Both of these news reports follow the killing of a cougar in very similar circumstances last month in West Vancouver.
These killings are in addition to natural deaths (disease, lack of resources, age), accidental deaths (vehicular collisions) and intentional deaths (trapping, hunting).
It’s time to ask the hard questions of our government.
Cougars are allegedly killed in conflict situations – or situations in which conflict may arise – because they cannot be relocated and are carnivorous (meaning they only eat meats), according to media reports. Despite the lack of evidence of these claims, big cats are co-existing with human populations around the world.
Additionally, if the number of cougar conflicts are on the rise (again, there is no hard evidence from those who are killing them) then why isn’t this being studied with a critical eye? There is always a cause and effect in nature: behaviours are altered because of change, such as resources or habitat being modified. Could it be the type of development occurring around the lower Mainland? Could it be from resource extrapolation affecting habitat, as is the case with Mountain Caribou? Or is it that hunters and trappers are pushing the population too hard, forcing them to find new ranges for resources?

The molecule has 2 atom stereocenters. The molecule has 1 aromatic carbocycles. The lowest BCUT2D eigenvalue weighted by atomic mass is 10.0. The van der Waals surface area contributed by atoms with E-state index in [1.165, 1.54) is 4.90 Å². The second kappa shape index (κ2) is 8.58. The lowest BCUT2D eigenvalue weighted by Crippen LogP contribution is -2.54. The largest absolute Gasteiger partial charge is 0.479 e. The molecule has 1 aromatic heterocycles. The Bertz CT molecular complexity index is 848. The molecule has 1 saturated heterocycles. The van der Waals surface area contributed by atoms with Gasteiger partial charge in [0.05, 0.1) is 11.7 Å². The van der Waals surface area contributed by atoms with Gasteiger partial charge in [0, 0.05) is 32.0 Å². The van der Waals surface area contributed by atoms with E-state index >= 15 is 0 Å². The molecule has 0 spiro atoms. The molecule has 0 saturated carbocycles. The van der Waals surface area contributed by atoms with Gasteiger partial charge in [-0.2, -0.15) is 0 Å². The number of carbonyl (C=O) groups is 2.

We don’t know – and neither do the people pulling the triggers. And that is unacceptable.
Demand that Premier Christy Clark take action to institute significant changes in the actions of Conservation Officers, provide appropriate funding and personnel for the departments, and immediately instigate studies on native wildlife populations and behaviour before more animals are killed.
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